This morning as I was walking down our driveway here in Potrerillos Arriba, Panama, to unlock the gate I noticed some beautiful pink flowers growing among the weeds. I’ve always loved flowering things. Perhaps I’m genetically disposed that way through my paternal grandfather who used to grow what were referred to as “cut flowers for the trade.” Not only did he have large fields of gladiolus of which he produced several new varieties, but he also had greenhouses though they were in ruins when I was young.
These flowers are those of the Mimosa pudica (pudica=shy).
Wikipedia describes the plant as a creeping annual or perennial herb often grown for its curiosity value: the compound leaves fold inward and droop when touched or shaken, re-opening minutes later. The species is native to South and Central America but is now a pantropical weed.
Mimosa pudica is well known for its rapid plant movement.
Like a number of other plant species, it undergoes changes in leaf orientation termed “sleep” or nyctinastic movement. The foliage closes during darkness and reopens in light.
The leaves also close under various other stimuli, such as touching, warming, blowing, or shaking. These types of movements have been termed seismonastic movements. The movement occurs when specific regions of cells lose turgor pressure, which is the force that is applied onto the cell wall by water within the cell vacuoles and other cell contents. When the plant is disturbed, specific regions on the stems are stimulated to release chemicals which force water out of the cell vacuoles and the water diffuses out of the cells, producing a loss of cell pressure and cell collapse; this differential turgidity between different regions of cells results in the closing of the leaflets and the collapse of the leaf petiole.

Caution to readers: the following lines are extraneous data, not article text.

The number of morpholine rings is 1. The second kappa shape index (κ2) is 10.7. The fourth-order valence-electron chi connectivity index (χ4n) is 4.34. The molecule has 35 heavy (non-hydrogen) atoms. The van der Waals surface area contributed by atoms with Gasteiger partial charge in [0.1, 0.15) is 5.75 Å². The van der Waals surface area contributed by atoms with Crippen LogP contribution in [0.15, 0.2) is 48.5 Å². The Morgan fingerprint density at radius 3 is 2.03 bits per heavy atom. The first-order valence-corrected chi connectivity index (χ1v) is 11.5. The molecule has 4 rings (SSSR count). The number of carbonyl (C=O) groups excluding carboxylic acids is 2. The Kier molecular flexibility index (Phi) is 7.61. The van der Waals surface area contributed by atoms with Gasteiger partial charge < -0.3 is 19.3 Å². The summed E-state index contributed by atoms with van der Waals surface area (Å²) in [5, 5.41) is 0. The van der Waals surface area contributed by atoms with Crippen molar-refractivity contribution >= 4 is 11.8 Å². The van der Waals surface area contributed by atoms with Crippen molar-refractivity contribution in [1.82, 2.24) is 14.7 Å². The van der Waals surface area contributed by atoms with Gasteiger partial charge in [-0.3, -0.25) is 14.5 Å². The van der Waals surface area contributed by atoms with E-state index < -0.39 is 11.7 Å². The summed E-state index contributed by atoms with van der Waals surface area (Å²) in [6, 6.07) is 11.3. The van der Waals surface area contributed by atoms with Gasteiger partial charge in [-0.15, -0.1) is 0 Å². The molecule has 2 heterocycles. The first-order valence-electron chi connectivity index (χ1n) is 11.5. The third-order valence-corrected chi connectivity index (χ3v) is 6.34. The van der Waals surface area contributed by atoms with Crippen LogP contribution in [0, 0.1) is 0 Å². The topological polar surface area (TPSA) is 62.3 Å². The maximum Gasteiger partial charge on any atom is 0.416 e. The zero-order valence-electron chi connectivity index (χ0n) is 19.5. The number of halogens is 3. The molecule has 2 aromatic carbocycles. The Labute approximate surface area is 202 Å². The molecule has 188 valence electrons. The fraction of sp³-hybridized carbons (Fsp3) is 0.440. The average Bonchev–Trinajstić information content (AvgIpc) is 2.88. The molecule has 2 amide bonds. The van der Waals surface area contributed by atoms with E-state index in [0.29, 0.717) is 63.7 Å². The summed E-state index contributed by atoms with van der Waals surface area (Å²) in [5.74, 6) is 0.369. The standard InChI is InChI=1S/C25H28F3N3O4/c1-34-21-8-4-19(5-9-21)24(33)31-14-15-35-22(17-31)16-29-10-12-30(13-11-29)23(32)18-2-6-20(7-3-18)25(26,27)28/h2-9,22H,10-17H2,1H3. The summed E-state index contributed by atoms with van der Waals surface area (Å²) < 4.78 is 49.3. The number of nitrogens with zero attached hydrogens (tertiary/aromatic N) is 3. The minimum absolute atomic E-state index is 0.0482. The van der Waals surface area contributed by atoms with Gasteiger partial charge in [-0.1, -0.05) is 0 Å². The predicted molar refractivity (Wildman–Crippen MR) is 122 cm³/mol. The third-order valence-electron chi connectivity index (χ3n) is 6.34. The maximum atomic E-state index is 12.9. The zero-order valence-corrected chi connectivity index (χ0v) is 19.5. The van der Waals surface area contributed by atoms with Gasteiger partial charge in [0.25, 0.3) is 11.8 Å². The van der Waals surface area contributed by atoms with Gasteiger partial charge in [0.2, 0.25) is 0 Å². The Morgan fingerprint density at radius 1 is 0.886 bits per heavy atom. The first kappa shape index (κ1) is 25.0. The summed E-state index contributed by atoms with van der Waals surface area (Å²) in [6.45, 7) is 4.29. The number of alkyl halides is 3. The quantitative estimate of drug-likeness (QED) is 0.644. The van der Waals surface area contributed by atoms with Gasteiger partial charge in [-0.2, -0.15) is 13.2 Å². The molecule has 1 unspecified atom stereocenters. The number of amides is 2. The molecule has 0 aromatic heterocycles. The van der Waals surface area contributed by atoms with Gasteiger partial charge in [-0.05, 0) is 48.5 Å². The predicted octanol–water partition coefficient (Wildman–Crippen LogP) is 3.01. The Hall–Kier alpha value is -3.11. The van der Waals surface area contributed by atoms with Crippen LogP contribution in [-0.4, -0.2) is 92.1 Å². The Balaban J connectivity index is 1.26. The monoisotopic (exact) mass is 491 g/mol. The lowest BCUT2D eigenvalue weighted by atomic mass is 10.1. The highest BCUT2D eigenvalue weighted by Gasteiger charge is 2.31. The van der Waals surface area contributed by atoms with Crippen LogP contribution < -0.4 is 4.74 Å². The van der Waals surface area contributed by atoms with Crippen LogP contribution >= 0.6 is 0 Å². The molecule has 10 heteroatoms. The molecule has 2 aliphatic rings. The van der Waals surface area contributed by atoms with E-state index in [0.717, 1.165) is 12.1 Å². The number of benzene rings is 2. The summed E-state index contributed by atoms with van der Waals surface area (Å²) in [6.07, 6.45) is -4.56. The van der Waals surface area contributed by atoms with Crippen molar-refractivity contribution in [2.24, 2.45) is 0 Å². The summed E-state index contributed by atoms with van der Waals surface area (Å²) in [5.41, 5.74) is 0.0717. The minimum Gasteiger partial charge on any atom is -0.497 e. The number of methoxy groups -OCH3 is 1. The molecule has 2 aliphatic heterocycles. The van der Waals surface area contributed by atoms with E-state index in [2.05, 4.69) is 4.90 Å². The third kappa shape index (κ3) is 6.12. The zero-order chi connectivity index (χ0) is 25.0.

The plant has serious medicinal qualities because of its alkaloid called mimosine which has been found to have potent antiproliferative (used or tending to inhibit cell growth <antiproliferative effects on tumor cells) and apoptotic ( a genetically determined process of cell self-destruction that is marked by the fragmentation of nuclear DNA, is activated either by the presence of a stimulus or by the removal of a stimulus or suppressing agent, is a normal physiological process eliminating DNA-damaged, superfluous, or unwanted cells (as immune cells targeted against the self in the development of self-tolerance or larval cells in amphibians undergoing metamorphosis), and when halted (as by genetic mutation) may result in uncontrolled cell growth and tumor formation—called also programmed cell death) effects.
Its extract immobilizes the filariform larvae of Strongyloides stercoralis (threadworm) a nematode that can parasitize humans in less than one hour.